Aliqqa Noverry, the 11-year-old skater, recently had an exclusive interview with Global Child Prodigy under Prodigy Talks. The renowned Entrepreneur, Educationalist, and Humanitarian, Mr. Kavin Kumar Kandasamy, hosted the talk. He is also the Managing Director of Mangalam Educational Institutions. Mr. Kavin’s institutions serve more than 7000 students every year.
Join us as we take you through the excerpts from Aliqqa Noverry’s interview.
Aliqqa, Tell us a little bit about yourself.
Hello everyone, I am from Jakarta, Indonesia, but I am currently at my new home in Tokyo, Japan. I am a skateboarder, and I am 11 years old. I am studying in a 6th-grade elementary school.
How is it for you to move from Jakarta to Tokyo?
The environment is very different. Of course, there is a little bit of a language barrier here. I guess I like it because the weather is charming and it is very safe here. I can go anywhere by myself, with no worries.
When did you start skating?
I think precisely a month before I turned seven years old, about four years exactly back in Jakarta. On my seventh birthday, my grandparents bought me a skateboard. After that, my father brought me to a skate park, and then he insisted on me joining a skate school. I just went with that to skate school, and it has been there to help me in my journey until right now, and without them, I probably wouldn’t be here today.
Tell us a little about your family.
I have an elder sister who is six years older than me. We are very close to each other. I can’t speak to anybody here, but the only people I have by my side always are my family members.
How is the experience of competing on the world stage?
At first, I was very nervous, but I forgot about my worries when it came to the time for me to compete because it was just entertaining. Everybody there was very kind to me. I met new friends and new people. The competition was enjoyable. It was a little intimidating because everybody was so good there, but I still had fun.
Can You Tell The Audience What You Really Do?
In a 45 second run in each competition, there are few different categories. There are categories based on age, based on gender, and the open category. In each category, the skater gets 45 seconds to do any trick they want, and people with the best tricks win the competition.
Aliqqa Noverry Is there any signature trick that you have?
Yes, I have a signature trick that is rarely done by people. It is called Varial flip. It’s my favorite trick, and it is probably the hardest.
Why Do People Say That You Are All About Speed?
Maybe because there are two types of tricks; Transition tricks & Street tricks. The speed thing is when I need to do my transition tricks in a quarter; I do it fast. A quarter is like a wall that is bent a bit, and you need to do tricks on that quarter, and you need to do it with speed.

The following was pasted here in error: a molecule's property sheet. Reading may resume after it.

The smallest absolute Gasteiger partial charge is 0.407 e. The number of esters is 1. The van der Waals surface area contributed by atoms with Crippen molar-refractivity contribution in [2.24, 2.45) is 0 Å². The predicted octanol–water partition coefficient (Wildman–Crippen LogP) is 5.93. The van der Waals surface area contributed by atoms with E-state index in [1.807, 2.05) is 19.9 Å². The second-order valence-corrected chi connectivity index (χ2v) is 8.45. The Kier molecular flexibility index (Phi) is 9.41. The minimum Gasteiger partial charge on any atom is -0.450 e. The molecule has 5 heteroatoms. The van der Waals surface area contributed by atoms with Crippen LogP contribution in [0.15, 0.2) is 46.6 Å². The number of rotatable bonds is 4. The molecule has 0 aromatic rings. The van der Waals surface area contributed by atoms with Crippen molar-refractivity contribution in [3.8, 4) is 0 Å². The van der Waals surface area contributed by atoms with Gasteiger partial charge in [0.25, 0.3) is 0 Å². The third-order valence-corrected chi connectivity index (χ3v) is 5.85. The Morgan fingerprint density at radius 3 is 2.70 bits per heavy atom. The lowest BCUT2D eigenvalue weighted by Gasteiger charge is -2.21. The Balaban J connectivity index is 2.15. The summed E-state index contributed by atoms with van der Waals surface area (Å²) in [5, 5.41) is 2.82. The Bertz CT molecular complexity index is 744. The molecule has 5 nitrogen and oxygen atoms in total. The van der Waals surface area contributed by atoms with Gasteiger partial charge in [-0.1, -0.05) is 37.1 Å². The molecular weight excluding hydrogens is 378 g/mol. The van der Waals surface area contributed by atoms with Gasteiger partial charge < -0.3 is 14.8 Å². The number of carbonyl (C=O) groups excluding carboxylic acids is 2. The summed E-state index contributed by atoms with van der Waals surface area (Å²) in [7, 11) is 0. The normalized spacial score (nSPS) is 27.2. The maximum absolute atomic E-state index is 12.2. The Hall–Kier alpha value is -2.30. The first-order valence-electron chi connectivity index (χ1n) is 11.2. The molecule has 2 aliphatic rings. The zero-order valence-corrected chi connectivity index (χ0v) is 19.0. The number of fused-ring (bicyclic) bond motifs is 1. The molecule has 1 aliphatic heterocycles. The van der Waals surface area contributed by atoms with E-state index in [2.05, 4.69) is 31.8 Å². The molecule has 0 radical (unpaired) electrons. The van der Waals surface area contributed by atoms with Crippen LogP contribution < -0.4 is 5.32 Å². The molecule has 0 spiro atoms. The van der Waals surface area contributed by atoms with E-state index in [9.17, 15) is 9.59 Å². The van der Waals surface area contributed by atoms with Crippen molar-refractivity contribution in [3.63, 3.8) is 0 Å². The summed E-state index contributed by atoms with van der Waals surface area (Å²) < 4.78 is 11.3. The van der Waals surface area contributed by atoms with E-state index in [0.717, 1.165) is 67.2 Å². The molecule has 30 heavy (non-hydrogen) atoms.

Is there anybody you look up to as a Skater?
Yes, there is one female skater from Japan. I really look up to her because she was actually one of the first skaters that I saw. She is just 12-years-old and is really good at this.
Who Is Tough On You At The Time Of Competition?
My mom is tougher on me than my coach. But she is also very supportive. I always go skating with my mom.
How Did You Get In The Asian Games 2018?
I had a friend who told my mother that the selection process for athletes is going to be held for the Asian games. My mother said to me about it, and I really wanted to do it. At the time of selection, I was the youngest there. When I competed there, I just wanted to show everyone that I was strong enough. I went forward normally. Then I was waiting for scores, and I was really anxious. When I got to know that I got selected, I was very shocked.
How Do You Balance Your School Life & Skating?
It’s actually tough to manage both together. I think from 12 to 6 we have the time to eat and do whatever you want to. That’s the time when I do my homework and my studies. But after that, it’s all practice. I would say that my school is very supportive.
What Are Your Future Goals?
I guess that in a few years I want to be like the Japanese Skaters because they are very good. Now, as I am living in their country, I hope that I can learn something from them.
How Do You Feel To Be A Global Child Prodigy Awardee?
I was of course very happy, and I was also very surprised when I knew that I was chosen. It was a very big honor. I am really thankful for the appreciation.
Is there anything you would like to say to children out there who may not have many opportunities?
I think I really want everybody to know just be yourself and do what you want to do. Don’t let anybody force you to do something that you don’t want to do. Believe in yourself because if you really believe in yourself, nothing is impossible. You can do anything you want. What skateboarding has taught me is when I fall, I need to get back up again. Until I really get through my goals and my dreams come true. Never give up on what you love and just keep going no matter how hard it is; you will get there someday.
Thank You, Aliqqa! We wish you all the best for your future.
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